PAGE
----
In recent years, modern diesels became impressive for running without sounding like a blender full of rocks, or barfing out soot like an out-of-control tire fire. Also, you no longer needed to turn them off in the drive-thru to order your morning double-double without deafening the poor soul taking your order on the other end of the mic.
I showed a friend a Ram 1500 EcoDiesel a few years back, after he told me he’d never buy another diesel because his 80s Volkswagen Rabbit was noisy and rattly and made a smell that upset his wife. His jaw nearly hit the floor when I started the truck and he didn’t get fogged out from the exhaust – or deafened by the noise.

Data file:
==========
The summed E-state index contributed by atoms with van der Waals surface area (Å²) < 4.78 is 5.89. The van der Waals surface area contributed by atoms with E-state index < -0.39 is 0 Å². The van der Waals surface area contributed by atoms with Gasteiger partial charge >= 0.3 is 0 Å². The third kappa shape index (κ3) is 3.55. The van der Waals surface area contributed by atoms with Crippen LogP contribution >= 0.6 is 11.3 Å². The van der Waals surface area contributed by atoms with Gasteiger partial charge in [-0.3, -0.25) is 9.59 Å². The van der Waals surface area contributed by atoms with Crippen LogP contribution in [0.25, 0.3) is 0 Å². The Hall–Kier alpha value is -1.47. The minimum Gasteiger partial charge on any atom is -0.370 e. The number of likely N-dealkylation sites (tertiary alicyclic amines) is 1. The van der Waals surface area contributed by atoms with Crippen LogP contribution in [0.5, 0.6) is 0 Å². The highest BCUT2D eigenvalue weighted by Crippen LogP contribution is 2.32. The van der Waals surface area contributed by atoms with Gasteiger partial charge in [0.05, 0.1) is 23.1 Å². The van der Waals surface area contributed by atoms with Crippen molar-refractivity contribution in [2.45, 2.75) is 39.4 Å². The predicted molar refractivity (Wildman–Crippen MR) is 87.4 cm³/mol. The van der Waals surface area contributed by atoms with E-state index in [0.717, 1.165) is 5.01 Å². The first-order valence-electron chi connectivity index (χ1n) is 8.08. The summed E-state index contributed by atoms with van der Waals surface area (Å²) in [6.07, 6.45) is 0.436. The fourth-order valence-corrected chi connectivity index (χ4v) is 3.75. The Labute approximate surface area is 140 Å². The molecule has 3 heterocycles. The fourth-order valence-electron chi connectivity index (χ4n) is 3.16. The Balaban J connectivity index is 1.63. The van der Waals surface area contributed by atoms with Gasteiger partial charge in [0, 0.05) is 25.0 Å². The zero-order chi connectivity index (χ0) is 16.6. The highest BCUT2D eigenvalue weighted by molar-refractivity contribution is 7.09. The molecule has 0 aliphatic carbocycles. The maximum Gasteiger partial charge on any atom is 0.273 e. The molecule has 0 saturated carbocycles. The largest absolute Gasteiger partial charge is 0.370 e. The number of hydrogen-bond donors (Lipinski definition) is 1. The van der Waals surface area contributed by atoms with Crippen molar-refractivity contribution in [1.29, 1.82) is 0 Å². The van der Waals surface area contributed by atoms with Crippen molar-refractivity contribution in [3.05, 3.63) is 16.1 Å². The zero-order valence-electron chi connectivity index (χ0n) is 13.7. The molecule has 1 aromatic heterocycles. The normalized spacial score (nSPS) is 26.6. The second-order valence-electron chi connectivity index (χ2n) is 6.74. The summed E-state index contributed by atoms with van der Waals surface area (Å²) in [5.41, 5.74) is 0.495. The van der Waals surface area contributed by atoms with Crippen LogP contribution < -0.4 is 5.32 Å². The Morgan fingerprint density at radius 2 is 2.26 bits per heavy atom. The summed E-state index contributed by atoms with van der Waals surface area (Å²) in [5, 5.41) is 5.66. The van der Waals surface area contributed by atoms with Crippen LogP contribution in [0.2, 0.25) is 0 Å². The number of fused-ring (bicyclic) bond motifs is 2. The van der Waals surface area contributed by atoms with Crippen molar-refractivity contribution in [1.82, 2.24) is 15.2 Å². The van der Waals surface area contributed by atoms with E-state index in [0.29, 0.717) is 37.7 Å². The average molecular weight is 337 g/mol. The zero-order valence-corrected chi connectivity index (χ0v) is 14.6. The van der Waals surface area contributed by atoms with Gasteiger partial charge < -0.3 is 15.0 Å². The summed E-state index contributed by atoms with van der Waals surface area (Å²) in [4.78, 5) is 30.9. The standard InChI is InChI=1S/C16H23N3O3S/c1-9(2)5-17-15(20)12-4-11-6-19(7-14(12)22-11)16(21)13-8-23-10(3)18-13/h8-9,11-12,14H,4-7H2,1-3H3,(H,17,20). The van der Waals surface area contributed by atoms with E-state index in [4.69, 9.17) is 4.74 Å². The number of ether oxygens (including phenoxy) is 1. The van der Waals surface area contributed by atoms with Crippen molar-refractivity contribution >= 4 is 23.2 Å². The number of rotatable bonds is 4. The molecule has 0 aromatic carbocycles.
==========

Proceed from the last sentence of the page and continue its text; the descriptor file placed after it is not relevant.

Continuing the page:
“Hmph. That doesn’t sound remotely like a school bus,” he said.
The Latest in Diesel Engine Design
Today, things have advanced even further. Now, diesel engines are proving smoother and quieter than ever, and more of them are even outdoing gasoline engines on many aspects of refinement, too.
Last year, I reported that the then-new Land Rover Discovery Diesel had one of the quietest and most refined engines I’d ever encountered, diesel or otherwise. That UK-built powerplant is a close cousin of the F-150’s new Power Stroke – both born of a joint venture, they share output figures, and though the Ford variant has a multitude of tweaks and upgrades for pickup use (including its own block), it’s just as classy an engine. All said, F-150’s newly available diesel wouldn’t (and doesn’t) feel out of place in a $90,000 luxury SUV.
As it turns out, there’s little to report in terms of any compromise between the operation of F-150’s latest engine, and its gasoline counterparts.